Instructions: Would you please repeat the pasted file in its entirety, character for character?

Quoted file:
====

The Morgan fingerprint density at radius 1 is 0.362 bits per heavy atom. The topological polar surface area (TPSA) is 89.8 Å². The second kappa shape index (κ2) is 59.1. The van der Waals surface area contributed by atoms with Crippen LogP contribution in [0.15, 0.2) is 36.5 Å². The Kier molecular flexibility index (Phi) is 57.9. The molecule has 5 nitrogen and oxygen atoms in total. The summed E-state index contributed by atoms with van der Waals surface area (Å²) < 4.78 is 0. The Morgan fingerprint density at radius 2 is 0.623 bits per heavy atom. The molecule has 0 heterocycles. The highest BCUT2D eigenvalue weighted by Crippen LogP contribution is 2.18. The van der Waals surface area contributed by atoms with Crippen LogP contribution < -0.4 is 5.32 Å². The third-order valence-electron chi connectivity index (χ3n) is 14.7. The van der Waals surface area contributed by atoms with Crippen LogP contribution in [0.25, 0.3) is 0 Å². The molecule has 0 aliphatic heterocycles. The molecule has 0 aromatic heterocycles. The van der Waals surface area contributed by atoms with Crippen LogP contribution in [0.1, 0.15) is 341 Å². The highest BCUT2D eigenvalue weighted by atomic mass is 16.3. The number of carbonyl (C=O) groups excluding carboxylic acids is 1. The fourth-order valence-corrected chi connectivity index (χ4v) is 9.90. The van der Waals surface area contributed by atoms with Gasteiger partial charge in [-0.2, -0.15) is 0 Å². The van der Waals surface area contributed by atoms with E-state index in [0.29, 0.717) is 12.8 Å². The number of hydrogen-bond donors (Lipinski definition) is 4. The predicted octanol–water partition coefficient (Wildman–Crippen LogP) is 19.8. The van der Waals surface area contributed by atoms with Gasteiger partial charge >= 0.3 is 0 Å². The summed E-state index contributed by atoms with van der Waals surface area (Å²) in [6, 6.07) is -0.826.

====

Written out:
The Morgan fingerprint density at radius 1 is 0.362 bits per heavy atom. The topological polar surface area (TPSA) is 89.8 Å². The second kappa shape index (κ2) is 59.1. The van der Waals surface area contributed by atoms with Crippen LogP contribution in [0.15, 0.2) is 36.5 Å². The Kier molecular flexibility index (Phi) is 57.9. The molecule has 5 nitrogen and oxygen atoms in total. The summed E-state index contributed by atoms with van der Waals surface area (Å²) < 4.78 is 0. The Morgan fingerprint density at radius 2 is 0.623 bits per heavy atom. The molecule has 0 heterocycles. The highest BCUT2D eigenvalue weighted by Crippen LogP contribution is 2.18. The van der Waals surface area contributed by atoms with Crippen LogP contribution < -0.4 is 5.32 Å². The third-order valence-electron chi connectivity index (χ3n) is 14.7. The van der Waals surface area contributed by atoms with Crippen LogP contribution in [0.25, 0.3) is 0 Å². The molecule has 0 aliphatic heterocycles. The molecule has 0 aromatic heterocycles. The van der Waals surface area contributed by atoms with Crippen LogP contribution in [0.1, 0.15) is 341 Å². The highest BCUT2D eigenvalue weighted by atomic mass is 16.3. The number of carbonyl (C=O) groups excluding carboxylic acids is 1. The fourth-order valence-corrected chi connectivity index (χ4v) is 9.90. The van der Waals surface area contributed by atoms with Gasteiger partial charge in [-0.2, -0.15) is 0 Å². The van der Waals surface area contributed by atoms with E-state index in [0.29, 0.717) is 12.8 Å². The number of hydrogen-bond donors (Lipinski definition) is 4. The predicted octanol–water partition coefficient (Wildman–Crippen LogP) is 19.8. The van der Waals surface area contributed by atoms with Gasteiger partial charge >= 0.3 is 0 Å². The summed E-state index contributed by atoms with van der Waals surface area (Å²) in [6, 6.07) is -0.826.